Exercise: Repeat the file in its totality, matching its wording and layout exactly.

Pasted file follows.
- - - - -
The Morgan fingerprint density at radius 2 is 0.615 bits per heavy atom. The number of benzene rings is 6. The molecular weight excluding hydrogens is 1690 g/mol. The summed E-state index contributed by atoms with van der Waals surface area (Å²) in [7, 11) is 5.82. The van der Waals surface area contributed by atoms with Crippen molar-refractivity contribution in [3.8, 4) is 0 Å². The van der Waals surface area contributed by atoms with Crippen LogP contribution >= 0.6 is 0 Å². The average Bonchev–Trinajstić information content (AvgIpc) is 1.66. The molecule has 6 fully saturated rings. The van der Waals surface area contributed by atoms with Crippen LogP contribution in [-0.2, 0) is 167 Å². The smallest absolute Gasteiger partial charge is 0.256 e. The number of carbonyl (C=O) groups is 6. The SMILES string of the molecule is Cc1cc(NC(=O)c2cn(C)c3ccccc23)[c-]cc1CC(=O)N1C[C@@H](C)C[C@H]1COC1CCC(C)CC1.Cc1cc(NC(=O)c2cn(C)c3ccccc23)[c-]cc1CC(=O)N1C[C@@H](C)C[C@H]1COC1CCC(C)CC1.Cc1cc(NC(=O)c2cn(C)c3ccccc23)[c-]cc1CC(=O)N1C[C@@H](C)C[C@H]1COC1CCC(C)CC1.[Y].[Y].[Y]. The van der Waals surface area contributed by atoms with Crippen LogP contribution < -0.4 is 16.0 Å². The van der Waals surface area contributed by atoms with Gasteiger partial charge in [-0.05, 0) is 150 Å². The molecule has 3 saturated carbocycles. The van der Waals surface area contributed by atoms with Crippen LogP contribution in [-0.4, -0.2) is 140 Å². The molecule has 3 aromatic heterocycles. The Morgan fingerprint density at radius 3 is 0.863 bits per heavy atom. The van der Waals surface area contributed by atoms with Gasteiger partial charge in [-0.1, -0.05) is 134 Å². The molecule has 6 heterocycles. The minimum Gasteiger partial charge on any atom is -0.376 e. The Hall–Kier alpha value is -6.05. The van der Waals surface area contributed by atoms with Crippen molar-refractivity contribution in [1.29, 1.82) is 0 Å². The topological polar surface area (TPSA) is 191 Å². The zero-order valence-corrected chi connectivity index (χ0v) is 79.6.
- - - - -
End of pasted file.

The Morgan fingerprint density at radius 2 is 0.615 bits per heavy atom. The number of benzene rings is 6. The molecular weight excluding hydrogens is 1690 g/mol. The summed E-state index contributed by atoms with van der Waals surface area (Å²) in [7, 11) is 5.82. The van der Waals surface area contributed by atoms with Crippen molar-refractivity contribution in [3.8, 4) is 0 Å². The van der Waals surface area contributed by atoms with Crippen LogP contribution >= 0.6 is 0 Å². The average Bonchev–Trinajstić information content (AvgIpc) is 1.66. The molecule has 6 fully saturated rings. The van der Waals surface area contributed by atoms with Crippen LogP contribution in [-0.2, 0) is 167 Å². The smallest absolute Gasteiger partial charge is 0.256 e. The number of carbonyl (C=O) groups is 6. The SMILES string of the molecule is Cc1cc(NC(=O)c2cn(C)c3ccccc23)[c-]cc1CC(=O)N1C[C@@H](C)C[C@H]1COC1CCC(C)CC1.Cc1cc(NC(=O)c2cn(C)c3ccccc23)[c-]cc1CC(=O)N1C[C@@H](C)C[C@H]1COC1CCC(C)CC1.Cc1cc(NC(=O)c2cn(C)c3ccccc23)[c-]cc1CC(=O)N1C[C@@H](C)C[C@H]1COC1CCC(C)CC1.[Y].[Y].[Y]. The van der Waals surface area contributed by atoms with Crippen LogP contribution < -0.4 is 16.0 Å². The van der Waals surface area contributed by atoms with Gasteiger partial charge in [-0.05, 0) is 150 Å². The molecule has 3 saturated carbocycles. The van der Waals surface area contributed by atoms with Crippen LogP contribution in [-0.4, -0.2) is 140 Å². The molecule has 3 aromatic heterocycles. The Morgan fingerprint density at radius 3 is 0.863 bits per heavy atom. The van der Waals surface area contributed by atoms with Gasteiger partial charge in [-0.1, -0.05) is 134 Å². The molecule has 6 heterocycles. The minimum Gasteiger partial charge on any atom is -0.376 e. The Hall–Kier alpha value is -6.05. The van der Waals surface area contributed by atoms with Crippen molar-refractivity contribution in [1.29, 1.82) is 0 Å². The topological polar surface area (TPSA) is 191 Å². The zero-order valence-corrected chi connectivity index (χ0v) is 79.6.